Use small baits for BIG catches!

Former World Champ Tommy Pickering explains why bigger isn’t best when it comes to winter feeding

Use small baits for BIG catches!

by Angling Times |

One of the most important things to get right in any type of fishing is the feeding – do it wrong, and you’ll struggle, but master it quickly and a proper net of fish is on the cards. The old saying ‘you can always put more in but you can’t take it out’ may be a cliché, but it’s 100 per cent true at any time of year on commercials, more so now that winter is starting to bite.

But how do you work things out quickly enough to catch well? To my mind, the old ‘little and often’ path is the one to tread, introducing only tiny amounts of bait on a regular basis. I’ll then let the fish tell me if they want any more bait, or, in some instances, less, by how quickly I’m catching or the number of indications I’m getting.

Take today’s session, for example. I’m on a venue that’s a new one for me, Aston Park Fisheries near Sheffield. The Lanta Pool is a snake-type lake with a central island, and holds a great stock of F1s and carp.

The Lanta Pool is a snake-type lake with a central island, and holds a great stock of F1s and carp
The Lanta Pool is a snake-type lake with a central island, and holds a great stock of F1s and carp

On lakes like this, I like to keep things dead simple at this time of year. That means using a ‘one rig, one line’ approach and keeping an open mind so I can let the fish tell me how and where they want to feed.

First job is to find the right depth on the pole which, in the cold, sees around 4ft being ideal. That’s down the central track at around 9m – the swim then shallows up as you move towards the far bank.

Interestingly, I have seen the odd fish topping, and they almost all seem to be three-quarters of the way across the lake, slightly past where I am plumbing up. This tells me that fishing at 9m will be the best place to start.

Opening feed is, as I’ve already said, little and often and, if things go well, I might stay fishing at 9m for the whole session. If I’m struggling, though, I have the room to push further across to find the fish, or follow them out if bites dry up as the day goes on.

Now let’s look at bait and feed. Being a tight Yorkshireman I love a cheap bait bill, so today I have brought with me just a packet of the fishery feed pellets, and a packet of Fjuka 2in1 Micros, plus a few other Fjuka micros of different colours, which I have left over from previous sessions.

I love a cheap bait bill
I love a cheap bait bill

To be honest, I’m over the moon with these little pellet-coloured hookbaits. I’ve been pestering Fjuka boss David Preston for a good few months to bring out a natural-coloured micro, and it’s this time of year that I had in mind for this bait. Fishery micro pellets are among the most potent winter baits, and finally there’s a hookbait that matches them almost perfectly!

I’m over the moon with these little pellet-coloured hookbaits
I’m over the moon with these little pellet-coloured hookbaits

What, though, is little and often feeding? How many pellets are needed? Are 10 at a time too many? So many questions, the answer lying in how the weather is, and has been. On a mild day, you may be able to feed a little more, but today, that’s not the case. It’s freezing cold, and with a sharp overnight frost it would be a brave (or foolish) angler who decided to pile in the bait.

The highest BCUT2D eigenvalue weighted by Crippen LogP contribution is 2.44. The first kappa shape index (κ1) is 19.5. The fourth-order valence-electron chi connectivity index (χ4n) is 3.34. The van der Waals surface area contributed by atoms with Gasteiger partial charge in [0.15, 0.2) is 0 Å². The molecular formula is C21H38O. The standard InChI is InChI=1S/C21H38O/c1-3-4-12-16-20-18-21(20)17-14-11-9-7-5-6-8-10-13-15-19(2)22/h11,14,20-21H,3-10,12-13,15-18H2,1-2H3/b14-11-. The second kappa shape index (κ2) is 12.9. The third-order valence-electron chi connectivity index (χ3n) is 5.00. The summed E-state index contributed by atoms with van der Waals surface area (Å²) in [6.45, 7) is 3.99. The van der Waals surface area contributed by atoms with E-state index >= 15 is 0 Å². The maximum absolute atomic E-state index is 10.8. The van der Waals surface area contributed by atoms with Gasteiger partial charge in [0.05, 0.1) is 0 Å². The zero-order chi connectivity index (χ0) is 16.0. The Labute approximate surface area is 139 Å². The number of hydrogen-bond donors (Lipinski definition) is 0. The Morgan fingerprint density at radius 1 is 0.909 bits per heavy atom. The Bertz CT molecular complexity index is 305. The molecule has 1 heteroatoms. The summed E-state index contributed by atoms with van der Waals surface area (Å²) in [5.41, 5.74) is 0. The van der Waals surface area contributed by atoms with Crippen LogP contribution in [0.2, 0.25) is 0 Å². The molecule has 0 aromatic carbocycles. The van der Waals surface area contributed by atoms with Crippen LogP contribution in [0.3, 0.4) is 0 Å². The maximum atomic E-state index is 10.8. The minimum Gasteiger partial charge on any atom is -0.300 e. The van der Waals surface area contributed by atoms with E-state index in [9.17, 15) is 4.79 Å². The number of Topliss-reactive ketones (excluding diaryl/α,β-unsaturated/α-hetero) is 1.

For me, feeding with a pot no bigger than my thumbnail holding fishery micro pellets, with a few Fjuka 2in1 Micros mixed in, is the way to go. I can then gauge how the fish respond to them.

Feed small amounts on a regular basis
Feed small amounts on a regular basis

Rig-wise, it’s a 4x12 float tied to 0.14mm mainline, matched to a 0.10mm hooklength and a size 20 Kamasan B911 hook. Importantly, I use my ‘666’ shotting pattern, a dropper shot set 6ins from the hook, another 6ins above this, and then a bulk 6ins above that. Elastic is a size 6-8 NuFish Zipp.

I plumb up so there is no more than an inch of line on the bottom, which is important, as I want to be able to read my float and work out when a fish has picked up my bait before it has time to eject it.

With this little and often feeding approach, I don’t have to wait too long before I’m into my first fish, a nice F1, probably about 1lb in weight. The bite is really tentative, which is why it’s so important to have your float shotted properly at this time of year.

I’m soon catching regularly, nice little F1s
I’m soon catching regularly, nice little F1s

I’m soon catching regularly, nice little F1s with the occasional slightly bigger fish thrown in too. I even manage a nice ornamental for a splash of winter colour! Fishing with a soft elastic means the fish swim away from where I hook them with little disturbance, and I’m able to use the puller kit to easily bring them under control when it comes to netting time.

As it happens, today I’m able to catch from one swim all day, and it surprises me how well the fish respond to feed. Often, I have to cut back on the feed and move lines to keep fish coming at this time of year, but there’s no such trouble today with my double micro combo!

Today I’m able to catch from one swim all day
Today I’m able to catch from one swim all day

I fish for four hours in total and lift the net out to reveal 30 fish for a weight of about 25lb. Despite the owner being an old friend of mine, I have never visited Aston Park before. Alex Mitchell and his team have created something really special here though.

Fish-filled lakes, plus a great well-stocked shop, and a café with a breakfast to die for! It won’t be long before I’m back here for another go!

A decent mixed net from Aston Park’s Lanta Pool
A decent mixed net from Aston Park’s Lanta Pool
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